Photo: Sergey Yeliseev
The colder months can be a quiet time for wildlife, but winter and early spring is one of the best times to see birds on and around the waterways. And while dropping temperatures means that some familiar faces leave for warmer climes, it also brings large numbers of migrant species to our shores, attracted by our relatively mild climate, and draws year round-residents into new habitats making some British favourites easier to spot.
The centre of London may not seem the most likely bird watching spot, but a group (or ‘parliament’) of tawny owls have made the city their home and adapted to a more urban life among the hustle and bustle of the capital. One of the most common spots to find them is Regent’s Park where the open areas of rough grassland make an ideal hunting ground, and nesting spots are plentiful in the branches of the park’s mature trees.
Similar in size to a woodpigeon, both male and female tawny owls have mottled brown plumage, a rounded face and large brown eyes. During the day, the birds roost in trees, but come dusk you might spot them on the wing, hunting for voles and mice. This is also when you will hear their unique calls – the female ‘kewick’ and the male reply, ‘hoohoo’.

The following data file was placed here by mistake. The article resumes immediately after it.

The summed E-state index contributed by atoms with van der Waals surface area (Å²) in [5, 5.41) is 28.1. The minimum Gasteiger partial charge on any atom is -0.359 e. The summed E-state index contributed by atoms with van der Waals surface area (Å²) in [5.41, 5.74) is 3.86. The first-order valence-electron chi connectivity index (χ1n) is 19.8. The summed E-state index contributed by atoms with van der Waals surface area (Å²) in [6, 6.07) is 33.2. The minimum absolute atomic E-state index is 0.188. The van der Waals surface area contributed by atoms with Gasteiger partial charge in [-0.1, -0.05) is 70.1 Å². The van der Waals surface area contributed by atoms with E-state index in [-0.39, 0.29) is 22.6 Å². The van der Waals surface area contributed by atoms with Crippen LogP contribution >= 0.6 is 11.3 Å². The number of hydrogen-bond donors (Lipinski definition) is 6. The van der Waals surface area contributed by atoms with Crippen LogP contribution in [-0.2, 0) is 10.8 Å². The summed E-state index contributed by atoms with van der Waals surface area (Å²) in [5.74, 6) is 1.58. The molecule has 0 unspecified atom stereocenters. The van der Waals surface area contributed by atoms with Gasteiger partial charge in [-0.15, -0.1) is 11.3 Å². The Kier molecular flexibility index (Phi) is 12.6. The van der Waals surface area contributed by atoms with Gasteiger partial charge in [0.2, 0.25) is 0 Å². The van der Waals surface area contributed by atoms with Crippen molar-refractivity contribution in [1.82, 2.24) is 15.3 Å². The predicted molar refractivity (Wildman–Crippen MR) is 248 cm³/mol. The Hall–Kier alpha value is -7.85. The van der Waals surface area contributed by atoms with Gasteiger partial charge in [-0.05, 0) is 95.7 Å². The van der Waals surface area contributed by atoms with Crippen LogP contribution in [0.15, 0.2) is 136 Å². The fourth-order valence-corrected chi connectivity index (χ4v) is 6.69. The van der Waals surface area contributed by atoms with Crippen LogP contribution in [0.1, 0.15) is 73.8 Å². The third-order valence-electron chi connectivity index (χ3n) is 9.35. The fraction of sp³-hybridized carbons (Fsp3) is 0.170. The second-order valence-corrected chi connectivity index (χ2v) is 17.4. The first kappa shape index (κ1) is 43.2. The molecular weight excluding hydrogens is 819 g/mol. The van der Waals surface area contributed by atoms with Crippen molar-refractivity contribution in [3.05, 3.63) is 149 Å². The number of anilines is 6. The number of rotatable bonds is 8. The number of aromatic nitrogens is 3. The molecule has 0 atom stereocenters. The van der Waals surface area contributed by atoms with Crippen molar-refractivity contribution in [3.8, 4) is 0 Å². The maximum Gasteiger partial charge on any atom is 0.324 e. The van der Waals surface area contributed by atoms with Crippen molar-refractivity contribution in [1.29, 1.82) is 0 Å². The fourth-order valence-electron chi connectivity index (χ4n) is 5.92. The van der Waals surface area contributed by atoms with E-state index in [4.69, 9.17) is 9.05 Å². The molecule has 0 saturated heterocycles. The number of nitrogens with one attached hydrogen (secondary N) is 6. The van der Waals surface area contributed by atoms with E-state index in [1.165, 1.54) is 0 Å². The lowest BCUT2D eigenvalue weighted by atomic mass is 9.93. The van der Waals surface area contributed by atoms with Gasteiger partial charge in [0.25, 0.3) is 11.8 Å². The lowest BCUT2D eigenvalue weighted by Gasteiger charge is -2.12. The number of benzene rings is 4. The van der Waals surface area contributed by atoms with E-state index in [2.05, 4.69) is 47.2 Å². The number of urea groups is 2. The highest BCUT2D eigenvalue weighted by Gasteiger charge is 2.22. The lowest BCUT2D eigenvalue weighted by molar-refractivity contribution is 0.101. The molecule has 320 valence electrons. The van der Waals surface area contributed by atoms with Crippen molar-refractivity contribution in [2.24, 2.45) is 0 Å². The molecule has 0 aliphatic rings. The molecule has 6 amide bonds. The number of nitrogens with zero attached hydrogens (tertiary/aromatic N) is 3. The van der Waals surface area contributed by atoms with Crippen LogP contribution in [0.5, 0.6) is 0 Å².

Completed in 1820, the Regent’s Canal provided a key route for commercial traffic into the city of London. Around a mile of the canal runs along the northern edge of Regent’s Park, so it makes a great spot for a twilight walk. After dusk, listen out for the owl’s distinctive hooting and keep your eyes peeled for the birds swooping between trees overhead.
During the day, venture further into the park and look for owl pellets beneath mature trees to spot favoured roosting locations. The weather is often milder in the city, so Regent’s Park owls often breed a little earlier than their rural counterparts, with young emerging in the late winter or early spring. The owlets leave the nest before they can fly, so you might be lucky enough to spot one clambering between branches.
Read more about the Regent’s Canal on the Canal & Trust website.